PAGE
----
submitted by Brad Drotar
Man… how bout them RAVENS! The 2020 season looks pretty similar to 2019 thus far.
Lamar Jackson still looks like an MVP QUARTERBACK and the team as a whole is arguably the most intimidating in the league.
The Bengals lost (what else is new?)
And of course, the Browns are still the Browns. Honestly, Roger Goodell needs to link up with Dwayne Johnson (New owner of the XFL) and work out a deal where the Browns can be relegated to the XFL. Like, they are just so… so… bad.
As much as I would like to trash talk the Steelers as well, they actually looked much improved from the 2019 season. They were really feeling the loss of Big Ben. In Week 1, their offense looked capable and their defensive front was just scary. They held Saquon Barkley to just six total yards on 15 carries and he was negative in rushing yards most of the game. And I consider Barkley to be the best running back in the league. By the time he was handed the ball, the Steelers were swarming him. Hopefully that is more of a testament to how poor the Giants offensive line is and not how potent the Steelers defensive line can be.
But man, it is so nice to have football back. After our Week 1 spectacle of bullying the Browns like little kids on the playground, we have an exciting matchup against Deshaun Watson and the Houston Texans. You gotta feel bad for the Texans. They easily have the most challenging schedule to kick off the season.
Week 1: Patrick Mahomes
Week 2: Lamar Jackson
Week 3: Steelers & that defense
Week 4: Dalvin Cook and the Vikings (who were admittedly less than impressive in Week 1)
For as good of a team the Texans can be, they may very well start off 0-4.
Lets take a look at the history between the Ravens and Texans, and why the Ravens will handle them a fat L this weekend.
The Ravens lead the series 9-2 (3-1 at Houston) and have outscored the Texans 283-202. As promising as that sounds, what is even more promising is what we find when we look back at last season’s dominant victory. In the 41-7 blowout, the Ravens outpaced the Texans in nearly every metric of the game. The MVP Jackson went 17 for 24 passing for 222 yards, four touchdowns and 0 interceptions and tacked on 79 yards on 10 rushes for good measure. He finished with an impressive QBR of 91.4.
You might want to cover your eyes before you read Watson’s stats from that game. Watson went 18 for 29 passing for 169 yards, 0 touchdowns and 1 interception and added three rushes for just 12 yards. He finished with a disgusting QBR of 13.6. Lamar averaged almost nine yards per pass while Watson averaged a merely three yards per pass.
The pressure the Ravens were able to put on Watson played a huge role in those numbers, as they sacked him seven times.
While that is very impressive, what was concerning was that Carlos Hyde and Duke Johnson Jr. were very efficient runners, both averaging over 6.5 yards per carry. I say WAS concerning, because the additions of Calais Campbell and Derek Wolfe put my mind at ease. Even with the Texans’ highly-debated addition of David Johnson (whom they traded DeAndre Hopkins for), Baltimore should be able to corral the Texans rushing game. If you take away Nick Chubb’s longest run of 29 yards last week, the Ravens held him to just 3.1 yards per carry. And I think we can all agree that Chubb is a much more gifted runner than David Johnson.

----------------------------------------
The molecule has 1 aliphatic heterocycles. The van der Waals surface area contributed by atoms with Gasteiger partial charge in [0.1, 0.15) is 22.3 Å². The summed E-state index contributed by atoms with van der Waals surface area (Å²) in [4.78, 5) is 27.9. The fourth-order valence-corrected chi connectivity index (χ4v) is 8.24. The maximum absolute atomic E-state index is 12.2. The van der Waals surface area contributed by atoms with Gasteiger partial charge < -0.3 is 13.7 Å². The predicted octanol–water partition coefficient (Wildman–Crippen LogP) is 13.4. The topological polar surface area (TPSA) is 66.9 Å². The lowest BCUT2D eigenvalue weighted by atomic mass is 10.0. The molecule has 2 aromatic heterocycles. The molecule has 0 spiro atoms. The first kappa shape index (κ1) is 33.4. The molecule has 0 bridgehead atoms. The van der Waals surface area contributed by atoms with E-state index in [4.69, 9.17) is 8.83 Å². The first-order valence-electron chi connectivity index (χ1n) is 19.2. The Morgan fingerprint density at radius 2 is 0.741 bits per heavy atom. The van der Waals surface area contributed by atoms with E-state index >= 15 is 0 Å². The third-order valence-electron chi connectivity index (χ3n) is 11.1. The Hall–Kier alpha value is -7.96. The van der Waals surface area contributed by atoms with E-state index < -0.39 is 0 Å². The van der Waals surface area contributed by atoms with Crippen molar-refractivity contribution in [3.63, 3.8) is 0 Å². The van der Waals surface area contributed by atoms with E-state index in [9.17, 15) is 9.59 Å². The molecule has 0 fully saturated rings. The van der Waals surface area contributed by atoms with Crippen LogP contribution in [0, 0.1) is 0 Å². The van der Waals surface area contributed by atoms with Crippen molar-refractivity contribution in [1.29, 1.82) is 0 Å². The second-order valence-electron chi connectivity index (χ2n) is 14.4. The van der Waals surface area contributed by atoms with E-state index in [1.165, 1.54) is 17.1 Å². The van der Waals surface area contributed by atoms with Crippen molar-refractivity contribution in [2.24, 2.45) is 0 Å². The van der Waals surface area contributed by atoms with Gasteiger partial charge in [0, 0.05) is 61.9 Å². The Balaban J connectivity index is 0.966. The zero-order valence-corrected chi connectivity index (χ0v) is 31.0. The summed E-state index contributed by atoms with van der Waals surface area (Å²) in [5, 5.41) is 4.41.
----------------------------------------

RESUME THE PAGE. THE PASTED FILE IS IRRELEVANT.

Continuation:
Even though Baltimore will undoubtedly get pressure on Watson, the dude is still going to make plays. Outside of Jackson and Mahomes, Watson may be the best play-making quarterback in the league. No matter the amount of 300-pound men draped on him, you can never count out Watson from escaping the sack or an infiltrated pocket.
However, what matters even more is who is going to be there for Watson to throw to after he escapes the pocket? If he doesn’t run with the ball, he has Will Fuller who is an underrated receiver and Kenny Stills who is reliable. But Watson is really going to miss Hopkins this week. In last season’s matchup, Watson targeted Hopkins 12 times. Hopkins caught seven of those for 80 yards. No other Texans receiver had more than four receptions that day. I expect Watson to target Fuller often as he did last week. Fuller was absent from last season’s game with an injury, so it will be a new challenge for the Ravens defensive backs – but nothing that they cant handle.
While the Texans offense was not very effective, the Ravens’ was explosive. The Texans are not improved this season on defense (or as a whole) either. Gus Edwards ran for 112 yards on just eight carries (14 yards per) and while Mark Ingram was average running the ball (3.7 ypc), he caught three passes for 37 yards and two touchdowns. Expect a very similar line this week, but substituting J.K. Dobbins for Edwards.
In the receiving game, Andrews made the biggest impact in last season’s matchup, racking up 75 yards and a touchdown on four carries. This week, Andrews should have a similar impact. I expect Andrews to again, be Jackson’s top target. This is because of Hollywood Brown’s tough matchup with speedy Texans DB Bradley Roby. Roby has been pretty successful containing talented speedy receivers like Tyreek Hill and T.Y. Hilton in the past and it is not uncommon for Roby to shadow these types of receivers for most of the game. So expect a slight uptick in receiving work for the normally less-targeted receivers as well as the running backs.
The Ravens may not embarrass the Texans to the extent they did last season, but I expect a solid showing, and of course, a win.